WASHINGTON — A statue of Thomas Alva Edison, inventor of the electric light bulb and phonograph, now stands in the U.S. Capitol’s National Statuary Hall as a representative of Ohio, thanks to the efforts of several organizations, elected officials and citizens, including attorneys Mark Wagoner and Brian N. McMahon from the full-service business law firm Shumaker, Loop & Kendrick, LLP (www.SLK-Law.com).
For the past five years, Shumaker’s Wagoner and McMahon have been working to replace the statue of former Ohio Gov. William Allen, a vocal critic of former President Abraham Lincoln and an opponent of the Emancipation Proclamation, at National Statuary Hall. Wagoner served on a committee and a commission dedicated to making the new statue a reality, and McMahon was instrumental in handling the various legal issues associated with the project, including intellectual property rights and negotiation of the artist agreement.
A Congressional ceremony commemorating the dedication of the Edison statue was held last September, and included remarks from Wagoner, U.S. House of Representatives Minority Leader Nancy Pelosi, Senate Majority Leader Mitch McConnell and Speaker of the U.S. House of Representatives Paul Ryan.
Wagoner served as a member of the Ohio House of Representatives from 2004-07 and the Ohio Senate from 2007-12. Edison was born in Milan, Ohio, which is in Wagoner’s former Senate district.
While in the Ohio Senate, Wagoner was chairman of the Ohio National Statuary Collection Committee, a committee created to help select an accomplished Ohioan who could replace the statue of former Gov. Allen.
“We chose to engage Ohioans in the selection process, so we went out and solicited nominations,” Wagoner said.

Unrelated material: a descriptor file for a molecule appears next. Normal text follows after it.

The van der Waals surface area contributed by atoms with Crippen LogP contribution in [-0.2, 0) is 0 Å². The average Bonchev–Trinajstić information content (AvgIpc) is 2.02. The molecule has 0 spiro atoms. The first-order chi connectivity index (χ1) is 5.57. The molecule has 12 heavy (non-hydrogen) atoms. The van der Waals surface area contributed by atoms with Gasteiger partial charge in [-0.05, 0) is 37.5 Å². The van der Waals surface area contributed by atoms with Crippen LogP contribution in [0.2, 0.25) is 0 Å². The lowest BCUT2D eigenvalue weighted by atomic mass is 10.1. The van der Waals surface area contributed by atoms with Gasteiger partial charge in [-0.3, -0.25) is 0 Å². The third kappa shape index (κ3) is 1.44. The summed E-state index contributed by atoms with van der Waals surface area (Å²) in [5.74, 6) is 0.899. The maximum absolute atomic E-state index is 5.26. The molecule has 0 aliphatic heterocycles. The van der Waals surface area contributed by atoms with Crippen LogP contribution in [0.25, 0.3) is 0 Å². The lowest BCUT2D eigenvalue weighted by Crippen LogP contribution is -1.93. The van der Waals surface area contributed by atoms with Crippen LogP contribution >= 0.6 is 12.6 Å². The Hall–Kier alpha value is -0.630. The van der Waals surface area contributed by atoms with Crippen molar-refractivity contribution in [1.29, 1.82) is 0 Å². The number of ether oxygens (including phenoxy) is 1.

After the committee received 90 nominees, members held hearings across the state to learn more about the nominees and then narrowed down the options to the top 10. A statewide vote was held among the 10 finalists, with Ohio residents voting for their representative of choice at historical sites throughout the state. Edison won a plurality of votes, and the Ohio House, Senate and Gov. John Kasich approved his selection.
“Edison represents Ohio’s ability to change the world through invention,” Wagoner said. “It’s important to have representatives that remind the world how we can reinvent ourselves.”
Wagoner also served on the Ohio National Statuary Commission, which was formed to raise funds to pay for the Edison sculpture and select a sculptor for the project. The Commission selected sculptor Alan Cottrill of Zanesville, Ohio.
The dedication of the Edison statue at the U.S. Capitol marks the first time a statue representing Ohio at National Statuary Hall has been changed in 150 years.
Founded in 1925, Shumaker, Loop & Kendrick, LLP is a full-service law firm with more than 245 lawyers and five offices in Toledo and Columbus, Ohio; Tampa and Sarasota, Fla.; and Charlotte, N.C.
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